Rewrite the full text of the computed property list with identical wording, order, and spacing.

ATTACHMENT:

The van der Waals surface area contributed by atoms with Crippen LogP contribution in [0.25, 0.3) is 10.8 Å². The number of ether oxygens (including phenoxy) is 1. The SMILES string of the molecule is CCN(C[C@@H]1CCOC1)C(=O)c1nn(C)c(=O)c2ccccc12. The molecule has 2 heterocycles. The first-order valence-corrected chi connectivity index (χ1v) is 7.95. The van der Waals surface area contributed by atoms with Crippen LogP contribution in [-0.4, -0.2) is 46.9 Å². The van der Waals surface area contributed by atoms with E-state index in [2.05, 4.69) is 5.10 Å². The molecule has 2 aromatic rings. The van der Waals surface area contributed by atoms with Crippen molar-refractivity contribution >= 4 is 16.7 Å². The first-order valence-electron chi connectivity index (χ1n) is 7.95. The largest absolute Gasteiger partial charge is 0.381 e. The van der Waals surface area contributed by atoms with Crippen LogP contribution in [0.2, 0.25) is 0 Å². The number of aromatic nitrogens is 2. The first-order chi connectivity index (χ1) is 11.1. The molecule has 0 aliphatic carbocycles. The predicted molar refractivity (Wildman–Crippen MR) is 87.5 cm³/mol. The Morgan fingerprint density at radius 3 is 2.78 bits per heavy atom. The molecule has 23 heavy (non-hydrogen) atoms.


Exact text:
The van der Waals surface area contributed by atoms with Crippen LogP contribution in [0.25, 0.3) is 10.8 Å². The number of ether oxygens (including phenoxy) is 1. The SMILES string of the molecule is CCN(C[C@@H]1CCOC1)C(=O)c1nn(C)c(=O)c2ccccc12. The molecule has 2 heterocycles. The first-order valence-corrected chi connectivity index (χ1v) is 7.95. The van der Waals surface area contributed by atoms with Crippen LogP contribution in [-0.4, -0.2) is 46.9 Å². The van der Waals surface area contributed by atoms with E-state index in [2.05, 4.69) is 5.10 Å². The molecule has 2 aromatic rings. The van der Waals surface area contributed by atoms with Crippen molar-refractivity contribution >= 4 is 16.7 Å². The first-order valence-electron chi connectivity index (χ1n) is 7.95. The largest absolute Gasteiger partial charge is 0.381 e. The van der Waals surface area contributed by atoms with Crippen LogP contribution in [0.2, 0.25) is 0 Å². The number of aromatic nitrogens is 2. The first-order chi connectivity index (χ1) is 11.1. The molecule has 0 aliphatic carbocycles. The predicted molar refractivity (Wildman–Crippen MR) is 87.5 cm³/mol. The Morgan fingerprint density at radius 3 is 2.78 bits per heavy atom. The molecule has 23 heavy (non-hydrogen) atoms.